Secrets of Succession (Grade 9) Science and technology
Students will visit three areas where secondary succession is evident; a pond environment, a meadow, and a forest clearing. They will observe and record the succession of new plant life in each of these environments. Students will also observe an example of primary succession of lichens and mosses on glacial boulders and the example of bio-invasion of purple loosestrife in the wetland.

Snowshoeing (Grades 4-8) Physical Education
This program involves a brief classroom introduction to snowshoe construction and styles used by native groups. This is followed by a practical session on basic snowshoeing skills and a cross-country trek to gain an appreciation of the winter environment.

Wet & Wild Water Systems (Grades 8) Science and Technology – fall, winter, spring
Students will become familiar with the use and importance of water within the watershed they live in. Students assess the health and pollution level of the pond through sampling the living organisms present and testing water samples. Through water activities, a game and outdoor exploration, students will leave with a greater awareness of human impacts on water.

Secondary School Programs

Conservation – Instincts for Survival (Grade 9) Biology – academic/applied
In this simulation game, students assume the role of a local mammal. Biological concepts such as predation, competition, food webs, reproduction, and conservation are taught in a fun manner.

Interactions Within Ecosystems – Succession (Grade 9) Biology – academic/applied
Students will visit three areas where secondary succession is evident; a pond, a meadow and a forest clearing. They will observe and record the succession of new plant life in each of these environments. Students will also observe an example of primary succession of lichens and mosses on glacial boulders and the example of bio-invasion or purple loosestrife in the wetland.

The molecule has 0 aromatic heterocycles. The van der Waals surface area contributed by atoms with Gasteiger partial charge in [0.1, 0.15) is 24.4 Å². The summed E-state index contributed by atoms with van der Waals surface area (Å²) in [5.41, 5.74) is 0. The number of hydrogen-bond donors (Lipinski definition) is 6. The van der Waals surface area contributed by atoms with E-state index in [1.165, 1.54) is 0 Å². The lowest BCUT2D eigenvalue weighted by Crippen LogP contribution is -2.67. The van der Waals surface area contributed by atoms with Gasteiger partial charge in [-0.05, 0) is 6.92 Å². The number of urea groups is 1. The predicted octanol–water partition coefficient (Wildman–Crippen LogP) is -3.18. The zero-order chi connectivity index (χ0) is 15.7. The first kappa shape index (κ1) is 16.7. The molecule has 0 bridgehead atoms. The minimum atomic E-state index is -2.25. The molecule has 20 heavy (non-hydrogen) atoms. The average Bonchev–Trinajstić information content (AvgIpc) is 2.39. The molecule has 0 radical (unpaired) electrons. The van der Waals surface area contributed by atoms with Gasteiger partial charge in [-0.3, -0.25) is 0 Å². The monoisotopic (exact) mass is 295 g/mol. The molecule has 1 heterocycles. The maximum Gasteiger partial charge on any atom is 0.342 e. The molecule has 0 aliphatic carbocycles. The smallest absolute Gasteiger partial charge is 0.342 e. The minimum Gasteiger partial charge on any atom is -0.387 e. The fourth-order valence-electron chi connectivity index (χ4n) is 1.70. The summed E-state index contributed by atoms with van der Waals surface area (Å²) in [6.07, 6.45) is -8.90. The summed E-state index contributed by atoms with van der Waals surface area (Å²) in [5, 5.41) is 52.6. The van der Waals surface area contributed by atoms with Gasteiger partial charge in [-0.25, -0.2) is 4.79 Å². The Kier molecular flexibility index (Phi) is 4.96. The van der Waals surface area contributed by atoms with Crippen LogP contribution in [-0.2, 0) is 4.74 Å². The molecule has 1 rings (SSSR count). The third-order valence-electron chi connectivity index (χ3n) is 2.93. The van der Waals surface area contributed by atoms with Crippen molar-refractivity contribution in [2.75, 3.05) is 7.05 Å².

Pond Water Ecology (Grade 9) Biology – Academic/Applied
After a brief introduction to the food chains of the pond, students assess the health and pollution level of the pond through sampling the living organisms present and testing water samples.

Map and Compass: Orienteering Grade 9 Geographics: methods of Geographic Inquiry & Communication; Grade 11 Geographics: The Geographer’s Toolkit – workplace; Grades 9 to 12 Healthy Active Living Education – open
Paired with a good map, a compass can help you find almost any place you want to go. This program will challenge your students intellectually and physically. The skills of orienteering can last a lifetime and introduce students to the joys of outdoor recreation.

 

 

 

 

 

 

 

 

.

 

 

 

 

Contact Us

1641 Perth Road
P.O. Box 160
Glenburnie, Ontario, Canada
K0H 1S0

Telephone: (613) 546-4228
Toll-free Telephone (613 area code): 1-877-956-CRCA (2722)
Fax: (613) 547-6474
E-mail: info@crca.ca

CRCA logo with name; links to home page.      Conservation Ontario logo; links to their home page.

Follow Us on Twitter!



Facebook logo; links to the CRCA Facebook page. Pinterest logo; links to the CRCA Pinterest page. YouTube logo; links to the CRCA YouTube page.